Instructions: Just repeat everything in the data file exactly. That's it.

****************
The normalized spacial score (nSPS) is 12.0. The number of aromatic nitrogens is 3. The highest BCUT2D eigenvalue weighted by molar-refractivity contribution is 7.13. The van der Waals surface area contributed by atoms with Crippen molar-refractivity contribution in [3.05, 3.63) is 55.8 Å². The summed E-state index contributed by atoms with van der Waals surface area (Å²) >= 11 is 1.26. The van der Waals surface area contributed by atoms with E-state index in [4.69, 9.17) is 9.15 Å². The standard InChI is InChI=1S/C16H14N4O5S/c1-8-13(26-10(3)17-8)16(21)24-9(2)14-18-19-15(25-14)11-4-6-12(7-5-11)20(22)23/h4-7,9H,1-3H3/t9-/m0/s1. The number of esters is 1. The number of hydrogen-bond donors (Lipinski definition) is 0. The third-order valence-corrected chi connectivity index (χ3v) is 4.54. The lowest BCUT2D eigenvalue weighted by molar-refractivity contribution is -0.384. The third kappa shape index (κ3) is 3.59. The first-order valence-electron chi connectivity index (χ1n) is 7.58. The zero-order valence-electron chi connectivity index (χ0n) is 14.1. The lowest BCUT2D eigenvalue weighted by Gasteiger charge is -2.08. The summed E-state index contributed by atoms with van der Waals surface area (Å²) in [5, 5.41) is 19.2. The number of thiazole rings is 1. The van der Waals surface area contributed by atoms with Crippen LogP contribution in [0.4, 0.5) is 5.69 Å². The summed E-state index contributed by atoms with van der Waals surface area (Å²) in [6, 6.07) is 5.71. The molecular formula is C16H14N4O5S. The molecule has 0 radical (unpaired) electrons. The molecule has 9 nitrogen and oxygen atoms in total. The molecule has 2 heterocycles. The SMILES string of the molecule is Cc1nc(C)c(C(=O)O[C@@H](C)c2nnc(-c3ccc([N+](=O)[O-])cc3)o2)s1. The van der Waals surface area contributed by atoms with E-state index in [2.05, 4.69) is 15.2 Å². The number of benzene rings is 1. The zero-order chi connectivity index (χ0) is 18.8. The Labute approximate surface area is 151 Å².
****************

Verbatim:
The normalized spacial score (nSPS) is 12.0. The number of aromatic nitrogens is 3. The highest BCUT2D eigenvalue weighted by molar-refractivity contribution is 7.13. The van der Waals surface area contributed by atoms with Crippen molar-refractivity contribution in [3.05, 3.63) is 55.8 Å². The summed E-state index contributed by atoms with van der Waals surface area (Å²) >= 11 is 1.26. The van der Waals surface area contributed by atoms with E-state index in [4.69, 9.17) is 9.15 Å². The standard InChI is InChI=1S/C16H14N4O5S/c1-8-13(26-10(3)17-8)16(21)24-9(2)14-18-19-15(25-14)11-4-6-12(7-5-11)20(22)23/h4-7,9H,1-3H3/t9-/m0/s1. The number of esters is 1. The number of hydrogen-bond donors (Lipinski definition) is 0. The third-order valence-corrected chi connectivity index (χ3v) is 4.54. The lowest BCUT2D eigenvalue weighted by molar-refractivity contribution is -0.384. The third kappa shape index (κ3) is 3.59. The first-order valence-electron chi connectivity index (χ1n) is 7.58. The zero-order valence-electron chi connectivity index (χ0n) is 14.1. The lowest BCUT2D eigenvalue weighted by Gasteiger charge is -2.08. The summed E-state index contributed by atoms with van der Waals surface area (Å²) in [5, 5.41) is 19.2. The number of thiazole rings is 1. The van der Waals surface area contributed by atoms with Crippen LogP contribution in [0.4, 0.5) is 5.69 Å². The summed E-state index contributed by atoms with van der Waals surface area (Å²) in [6, 6.07) is 5.71. The molecular formula is C16H14N4O5S. The molecule has 0 radical (unpaired) electrons. The molecule has 9 nitrogen and oxygen atoms in total. The molecule has 2 heterocycles. The SMILES string of the molecule is Cc1nc(C)c(C(=O)O[C@@H](C)c2nnc(-c3ccc([N+](=O)[O-])cc3)o2)s1. The van der Waals surface area contributed by atoms with E-state index in [2.05, 4.69) is 15.2 Å². The number of benzene rings is 1. The zero-order chi connectivity index (χ0) is 18.8. The Labute approximate surface area is 151 Å².